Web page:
- "Blind fault" may have produced 6.1 temblor
- Fault may be able to produce much stronger quake, Taiwanese official says
- Quake in area killed more than 2,400 in 1999
A deadly earthquake that struck Taiwan on Wednesday may have occurred on a "blind fault" and that fault could produce a far stronger earthquake in the future, the head of the country's Seismology Center said.
Wednesday's 6.1-magnitude temblor killed one person and left 19 others injured, according to reports from the state-run Central News Agency. The U.S. Geological Survey put the quake's magnitude at 6.0 and its epicenter at a depth of 20 kilometers (about 13 miles). Aftershocks from magnitude 4.3 to 3.7 were reported.
Seismology Center Director Kuo Kai-wen said Wednesday's quake may have been the third large quake on a blind fault east of the Chelungpu Fault, which produced a 7.3-magnitude quake in 1999 that left more than 2,400 people dead.
Blind faults are not on the country's fault maps, Kuo said.
"Those faults cannot be seen with the naked eye and can only be determined through special instruments or exposed by earthquakes," he said in the Central News Agency report.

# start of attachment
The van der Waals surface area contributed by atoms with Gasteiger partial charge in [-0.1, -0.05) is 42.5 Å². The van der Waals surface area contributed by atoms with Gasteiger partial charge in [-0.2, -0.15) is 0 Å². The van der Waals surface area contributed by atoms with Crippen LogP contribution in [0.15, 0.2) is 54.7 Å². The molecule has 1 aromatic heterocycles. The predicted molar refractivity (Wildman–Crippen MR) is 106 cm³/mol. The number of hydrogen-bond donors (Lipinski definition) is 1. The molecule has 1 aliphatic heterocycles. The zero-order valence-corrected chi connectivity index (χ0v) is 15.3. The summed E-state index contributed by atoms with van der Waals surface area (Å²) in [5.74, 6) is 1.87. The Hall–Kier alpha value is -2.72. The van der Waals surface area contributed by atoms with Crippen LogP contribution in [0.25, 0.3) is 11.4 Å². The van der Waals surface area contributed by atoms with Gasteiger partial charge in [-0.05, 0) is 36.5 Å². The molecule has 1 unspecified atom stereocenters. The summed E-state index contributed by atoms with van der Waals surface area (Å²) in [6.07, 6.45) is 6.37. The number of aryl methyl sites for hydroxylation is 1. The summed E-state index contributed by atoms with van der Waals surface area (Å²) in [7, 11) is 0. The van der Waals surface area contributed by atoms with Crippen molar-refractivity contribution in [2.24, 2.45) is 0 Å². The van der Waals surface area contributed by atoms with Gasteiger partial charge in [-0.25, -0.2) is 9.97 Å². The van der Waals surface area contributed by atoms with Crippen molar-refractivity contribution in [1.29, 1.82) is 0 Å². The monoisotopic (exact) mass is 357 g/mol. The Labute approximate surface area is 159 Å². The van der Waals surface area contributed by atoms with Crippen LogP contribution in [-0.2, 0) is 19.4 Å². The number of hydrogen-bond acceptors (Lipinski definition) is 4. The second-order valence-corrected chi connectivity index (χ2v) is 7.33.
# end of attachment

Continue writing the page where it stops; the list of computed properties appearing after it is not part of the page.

Besides Wednesday's quake, temblors of magnitudes 6.7 and 6.1 struck the area in 2000 and 2009, respectively, pointing to the existence of the blind fault, Kuo said.
He said the blind fault may be more than 100 kilometers (62 miles) long, making it capable of producing a quake of more than 7.0 magnitude, which is could do serious damage.
"The longer the fault, the stronger the earthquake," he said.
In Wednesday's quake, a 71-year-old woman was killed when a temple wall collapsed on her, the news agency reported, citing Taiwan's National Fire Agency. The 19 injuries included students who were hit by books falling from shelves at local schools and a plant worker hit by a falling piece of machinery, the report said.
Other damage included cracks in buildings and goods shaken from store shelves, reports said.
The temblor stopped service on 90 trains, affecting 17,000 passengers.